Louie R (it) wrote: i liked this one. its old school and somehow the story was decent.
Hannah D (ru) wrote: I found this more watchable than I expected it to be. It's a very undemanding film, but there are some really lovely scenes of the Mexican beach, and Dudley Moore and Julie Andrews are very likeable. There were also some mildy amusing moments, which mostly involved Dudley's character George falling over and making himself look foolish!
Josiah M (ag) wrote: A legendary masterpiece.
James K (it) wrote: Once in a while, there comes a movie that is just too good, and it makes you wonder at all the things went into making that particular film. And in fact, this is one of those films that does it so well, it is can truly stand the test of time. That film in particular is 1956's "Giant", an epic if there ever was one. Based off the novel of the same name by Edna Ferber, the movie adaptation goes into great detail how a relationship between a man and a woman takes its toll throughout the course of time. At almost three hours long, "Giant" feels like an epic deserving of its run time. With a memorable cast that includes Rock Hudson and Elizabeth Taylor, it also includes James Dean in his final film role delivering a magnificent performance. "Giant" is a classic in every sense of the word that pretty much everyone should at least see once in their lifetime.The story involves a wealthy Texan named Jordan Benedict (Hudson) coming to Washington, D.C. to purchase a horse. However, he falls in love not just for the horse, but for the rider named Leslie (Taylor), and pursues to marry her. The two eventually move back to Jordan's ranch in Texas to settle down and start a normal family. They also meet Jett Rink (Dean), who, much later on, becomes someone of trouble. During the course of almost 30 years these three people see the impact of change as well as evolution that the 20th Century has to offer; along with arguments, turmoil, and of course reality to deal with."Giant" is a magnificent movie that definitely lives up to the title. In a span of over three hours, through the eyes of both Jordan and Leslie as they see the world change before them. The whole production itself is quite fantastic, as the main town of Marfa, TX provides the viewer with some great cinematography. Even the costumes, which span nearly three decades, fit each timeline very well. Then we have the music by Dimitri Tiomkin, which provides the listener with a nice dramatic score that fits the tone of the movie well. Speaking of the themes, this movie deals with a lot of them. From women's rights, to questioning the future generation, are very mature topics for the time this movie was made. This also can be contributed to the outstanding direction from George Stevens, while also handling the chaos from both on and off screen.Yet what really makes the film stand out the most is the acting. From Rock Hudson to Elizabeth Taylor, everyone did an outstanding job with their performances on the movie. But of course, this film will always be remembered as the lat film James Dean worked on before he tragically died shortly after completing his role as Jett Rink, and was nominated for a posthumous Oscar for his role. This film is dedicated to his memory of what could have been a memorizing career.In conclusion, "Giant" is one of those movies that truly is an experience one must take the time (quite literally) to view for yourself.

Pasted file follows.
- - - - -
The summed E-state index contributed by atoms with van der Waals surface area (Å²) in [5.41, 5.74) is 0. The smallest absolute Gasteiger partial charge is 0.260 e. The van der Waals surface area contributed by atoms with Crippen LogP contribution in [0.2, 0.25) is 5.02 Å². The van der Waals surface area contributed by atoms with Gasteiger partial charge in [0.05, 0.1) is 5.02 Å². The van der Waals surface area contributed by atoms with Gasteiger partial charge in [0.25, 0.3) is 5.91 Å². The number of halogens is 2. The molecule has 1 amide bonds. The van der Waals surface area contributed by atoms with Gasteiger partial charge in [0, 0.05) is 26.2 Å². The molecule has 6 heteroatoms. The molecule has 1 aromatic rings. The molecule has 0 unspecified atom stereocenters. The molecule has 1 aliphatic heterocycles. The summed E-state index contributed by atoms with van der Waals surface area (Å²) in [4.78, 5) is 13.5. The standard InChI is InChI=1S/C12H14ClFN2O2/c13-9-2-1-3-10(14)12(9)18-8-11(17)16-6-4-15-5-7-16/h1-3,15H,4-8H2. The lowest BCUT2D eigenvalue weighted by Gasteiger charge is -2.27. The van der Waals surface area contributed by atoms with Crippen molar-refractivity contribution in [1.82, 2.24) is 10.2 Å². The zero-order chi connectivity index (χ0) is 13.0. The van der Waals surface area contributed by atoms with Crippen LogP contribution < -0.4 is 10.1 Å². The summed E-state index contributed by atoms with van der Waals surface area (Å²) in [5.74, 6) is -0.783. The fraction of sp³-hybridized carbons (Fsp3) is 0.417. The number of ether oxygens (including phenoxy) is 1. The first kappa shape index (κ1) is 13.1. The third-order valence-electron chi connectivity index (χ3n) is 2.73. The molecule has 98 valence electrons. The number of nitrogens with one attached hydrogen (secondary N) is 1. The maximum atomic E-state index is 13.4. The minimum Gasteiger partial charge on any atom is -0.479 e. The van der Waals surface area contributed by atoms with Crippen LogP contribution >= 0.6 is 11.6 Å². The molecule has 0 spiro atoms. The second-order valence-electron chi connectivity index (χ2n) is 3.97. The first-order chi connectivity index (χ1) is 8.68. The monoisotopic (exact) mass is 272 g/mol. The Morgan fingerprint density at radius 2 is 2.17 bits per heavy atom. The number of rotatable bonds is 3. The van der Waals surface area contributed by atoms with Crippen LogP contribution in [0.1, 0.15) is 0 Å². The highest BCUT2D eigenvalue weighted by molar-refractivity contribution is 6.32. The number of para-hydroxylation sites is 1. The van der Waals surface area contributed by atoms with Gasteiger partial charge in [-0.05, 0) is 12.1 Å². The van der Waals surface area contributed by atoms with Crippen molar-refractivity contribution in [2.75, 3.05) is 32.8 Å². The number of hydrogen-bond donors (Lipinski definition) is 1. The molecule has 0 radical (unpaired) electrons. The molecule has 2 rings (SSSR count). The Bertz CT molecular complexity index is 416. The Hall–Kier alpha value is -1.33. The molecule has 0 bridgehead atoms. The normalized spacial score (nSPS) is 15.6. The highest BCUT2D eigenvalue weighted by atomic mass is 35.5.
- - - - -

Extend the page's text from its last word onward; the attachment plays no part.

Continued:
Alexander P (mx) wrote: Superb film and some incredible performances - lends so much to films in the 60's onwards - the robbery scene is exquisite and beautifully worked, acted and filmed. A great movie and I would reccomend to anyone
Oliver E (gb) wrote: By far my favorite documentary.